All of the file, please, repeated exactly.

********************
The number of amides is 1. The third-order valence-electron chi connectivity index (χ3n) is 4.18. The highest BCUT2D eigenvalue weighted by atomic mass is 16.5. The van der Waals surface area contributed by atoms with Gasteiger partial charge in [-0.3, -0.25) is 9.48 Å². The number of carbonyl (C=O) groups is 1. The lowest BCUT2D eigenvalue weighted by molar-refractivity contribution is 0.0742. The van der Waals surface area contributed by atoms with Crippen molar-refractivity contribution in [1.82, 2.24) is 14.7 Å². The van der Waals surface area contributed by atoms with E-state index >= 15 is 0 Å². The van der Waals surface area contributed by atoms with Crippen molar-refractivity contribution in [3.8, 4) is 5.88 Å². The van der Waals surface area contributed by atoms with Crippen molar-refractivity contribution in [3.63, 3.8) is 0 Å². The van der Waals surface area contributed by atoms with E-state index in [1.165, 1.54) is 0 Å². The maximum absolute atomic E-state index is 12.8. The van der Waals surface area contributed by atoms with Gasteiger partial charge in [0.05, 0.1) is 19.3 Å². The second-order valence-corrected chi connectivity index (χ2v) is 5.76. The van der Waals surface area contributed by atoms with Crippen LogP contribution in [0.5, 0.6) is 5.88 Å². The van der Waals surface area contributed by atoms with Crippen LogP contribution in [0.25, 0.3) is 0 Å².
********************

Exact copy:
The number of amides is 1. The third-order valence-electron chi connectivity index (χ3n) is 4.18. The highest BCUT2D eigenvalue weighted by atomic mass is 16.5. The van der Waals surface area contributed by atoms with Gasteiger partial charge in [-0.3, -0.25) is 9.48 Å². The number of carbonyl (C=O) groups is 1. The lowest BCUT2D eigenvalue weighted by molar-refractivity contribution is 0.0742. The van der Waals surface area contributed by atoms with Crippen molar-refractivity contribution in [1.82, 2.24) is 14.7 Å². The van der Waals surface area contributed by atoms with E-state index >= 15 is 0 Å². The van der Waals surface area contributed by atoms with Crippen molar-refractivity contribution in [3.8, 4) is 5.88 Å². The van der Waals surface area contributed by atoms with Crippen molar-refractivity contribution in [3.63, 3.8) is 0 Å². The van der Waals surface area contributed by atoms with E-state index in [1.165, 1.54) is 0 Å². The maximum absolute atomic E-state index is 12.8. The van der Waals surface area contributed by atoms with Gasteiger partial charge in [0.05, 0.1) is 19.3 Å². The second-order valence-corrected chi connectivity index (χ2v) is 5.76. The van der Waals surface area contributed by atoms with Crippen LogP contribution in [0.5, 0.6) is 5.88 Å². The van der Waals surface area contributed by atoms with Crippen LogP contribution in [0.25, 0.3) is 0 Å².